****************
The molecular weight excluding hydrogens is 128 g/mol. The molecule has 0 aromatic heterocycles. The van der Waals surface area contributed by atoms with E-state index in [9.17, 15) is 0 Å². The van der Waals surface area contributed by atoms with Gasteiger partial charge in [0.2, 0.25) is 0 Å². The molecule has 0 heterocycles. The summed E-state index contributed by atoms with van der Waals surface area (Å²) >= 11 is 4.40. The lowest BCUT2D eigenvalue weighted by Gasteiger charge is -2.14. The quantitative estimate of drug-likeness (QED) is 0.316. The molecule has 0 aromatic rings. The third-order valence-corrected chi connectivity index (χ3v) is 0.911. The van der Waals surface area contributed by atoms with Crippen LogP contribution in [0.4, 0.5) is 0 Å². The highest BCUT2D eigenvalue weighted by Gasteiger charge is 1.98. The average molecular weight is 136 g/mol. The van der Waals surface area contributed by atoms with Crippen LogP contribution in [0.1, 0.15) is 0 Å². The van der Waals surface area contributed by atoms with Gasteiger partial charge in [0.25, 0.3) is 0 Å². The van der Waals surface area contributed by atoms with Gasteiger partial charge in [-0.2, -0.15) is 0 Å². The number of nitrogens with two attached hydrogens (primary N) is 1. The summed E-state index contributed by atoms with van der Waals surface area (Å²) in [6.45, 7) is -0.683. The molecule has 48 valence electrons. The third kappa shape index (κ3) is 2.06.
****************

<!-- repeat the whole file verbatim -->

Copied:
The molecular weight excluding hydrogens is 128 g/mol. The molecule has 0 aromatic heterocycles. The van der Waals surface area contributed by atoms with E-state index in [9.17, 15) is 0 Å². The van der Waals surface area contributed by atoms with Gasteiger partial charge in [0.2, 0.25) is 0 Å². The molecule has 0 heterocycles. The summed E-state index contributed by atoms with van der Waals surface area (Å²) >= 11 is 4.40. The lowest BCUT2D eigenvalue weighted by Gasteiger charge is -2.14. The quantitative estimate of drug-likeness (QED) is 0.316. The molecule has 0 aromatic rings. The third-order valence-corrected chi connectivity index (χ3v) is 0.911. The van der Waals surface area contributed by atoms with Crippen LogP contribution in [0.4, 0.5) is 0 Å². The highest BCUT2D eigenvalue weighted by Gasteiger charge is 1.98. The average molecular weight is 136 g/mol. The van der Waals surface area contributed by atoms with Crippen LogP contribution in [0.1, 0.15) is 0 Å². The van der Waals surface area contributed by atoms with Gasteiger partial charge in [0.25, 0.3) is 0 Å². The van der Waals surface area contributed by atoms with Gasteiger partial charge in [-0.2, -0.15) is 0 Å². The number of nitrogens with two attached hydrogens (primary N) is 1. The summed E-state index contributed by atoms with van der Waals surface area (Å²) in [6.45, 7) is -0.683. The molecule has 48 valence electrons. The third kappa shape index (κ3) is 2.06.